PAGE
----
Lamberton: Yeah, and I think it’s not as hard as people might think it is. What we find is even little, small amounts of choice, they mean something to consumers. They notice even a change in the language that you use. It doesn’t necessarily have to cost a lot more.

One of the companies that I worked with on this topic a few years ago was very concerned that this was just expensive. “We’ve got to retrain all of our employees to be nicer.” That’s not really the case. It’s about setting up structures that allow choice and give people voice or allow them privacy along the way. When that structure exists, the consumer can navigate it. But they’re pretty sensitive to small changes. You don’t need to rebuild your entire business, necessarily. You just need to be thoughtful about each piece of it.

Dignity in the Age of AI

Loney: I was going to ask you whether there’s a permanence to this concept that they have, or whether there’s a fluidity to it?

Lamberton: It’s funny. If you look at a lot of company websites — especially in health care, pharmaceuticals, to a lesser extent, some other industries — you’re going to see the word dignity. It’s going to come up. They’ve built it into their stated purpose. They’ve taken it on as something that they permanently want to pursue. But then the next step, which is systematically building it into everything the patient, the physician, the caregiver experiences, that is the connection that’s only partially made.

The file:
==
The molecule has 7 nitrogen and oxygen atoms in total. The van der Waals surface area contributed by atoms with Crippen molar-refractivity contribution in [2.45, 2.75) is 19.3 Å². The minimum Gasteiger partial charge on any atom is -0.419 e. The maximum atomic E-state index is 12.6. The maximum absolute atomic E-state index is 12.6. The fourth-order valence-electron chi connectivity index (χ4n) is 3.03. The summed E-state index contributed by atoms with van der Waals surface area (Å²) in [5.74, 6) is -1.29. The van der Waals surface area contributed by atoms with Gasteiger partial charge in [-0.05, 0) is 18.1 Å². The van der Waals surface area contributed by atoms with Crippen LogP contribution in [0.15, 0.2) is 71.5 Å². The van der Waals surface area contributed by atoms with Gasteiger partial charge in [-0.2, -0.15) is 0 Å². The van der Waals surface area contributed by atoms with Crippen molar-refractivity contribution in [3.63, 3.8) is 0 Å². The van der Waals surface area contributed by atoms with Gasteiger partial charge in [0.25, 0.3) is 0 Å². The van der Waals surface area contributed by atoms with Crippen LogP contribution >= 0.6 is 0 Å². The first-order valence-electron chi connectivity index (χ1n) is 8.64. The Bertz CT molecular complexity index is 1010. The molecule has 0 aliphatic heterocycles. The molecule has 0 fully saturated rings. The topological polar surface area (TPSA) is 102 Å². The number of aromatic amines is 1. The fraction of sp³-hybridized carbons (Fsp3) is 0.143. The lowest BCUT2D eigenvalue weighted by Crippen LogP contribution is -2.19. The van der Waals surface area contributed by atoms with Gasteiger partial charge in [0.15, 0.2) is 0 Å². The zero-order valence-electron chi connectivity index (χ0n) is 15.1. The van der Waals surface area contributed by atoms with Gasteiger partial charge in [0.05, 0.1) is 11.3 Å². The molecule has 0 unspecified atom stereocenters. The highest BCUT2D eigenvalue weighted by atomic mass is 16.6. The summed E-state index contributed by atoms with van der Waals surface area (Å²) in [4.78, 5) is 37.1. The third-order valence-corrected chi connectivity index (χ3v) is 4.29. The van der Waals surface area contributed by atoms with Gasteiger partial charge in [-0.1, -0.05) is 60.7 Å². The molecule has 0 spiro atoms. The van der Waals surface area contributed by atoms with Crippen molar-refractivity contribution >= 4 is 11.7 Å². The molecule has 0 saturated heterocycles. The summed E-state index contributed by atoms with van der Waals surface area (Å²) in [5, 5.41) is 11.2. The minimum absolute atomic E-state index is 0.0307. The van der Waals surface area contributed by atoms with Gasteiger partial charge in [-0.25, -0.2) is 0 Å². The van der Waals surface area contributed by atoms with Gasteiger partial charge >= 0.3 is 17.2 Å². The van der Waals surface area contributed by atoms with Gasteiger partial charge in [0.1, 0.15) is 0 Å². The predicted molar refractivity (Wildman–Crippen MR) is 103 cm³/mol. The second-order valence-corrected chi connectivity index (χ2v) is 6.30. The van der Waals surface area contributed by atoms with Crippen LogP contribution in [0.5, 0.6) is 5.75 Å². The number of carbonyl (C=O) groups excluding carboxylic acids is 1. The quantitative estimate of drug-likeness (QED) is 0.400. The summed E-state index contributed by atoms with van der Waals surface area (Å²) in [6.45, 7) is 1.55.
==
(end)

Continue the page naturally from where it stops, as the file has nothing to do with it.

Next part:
Another thing that’s fluid about it is that it may have to change across cultures. We’ve done some work where we’ve looked at, for example, what dignity means for people who are in Nigeria, as opposed to people who are in India, as opposed to people who are in the United States. In India and the U.S., it’s fairly similar. It has a lot to do with being seen and heard and having agency. You see those things come up over and over again.

Our Nigerian respondents, though, talked a lot more about being treated fairly as part of a group, because their group identity was extremely important. We also found that consumers in the U.S. were, of the three groups, least sensitive to the affirmation of dignity. If you affirm their dignity, in some cases, they actually feel like, “OK, if you respect me, I’m going to ask for even more from you.” Which could be an opportunity for firms to grow, too. But our consumers from other regions sometimes said, “If you respect me, I might give you some grace if I don’t get everything I want.” There’s a substitute and a complement relationship that may be fluid across different kinds of markets.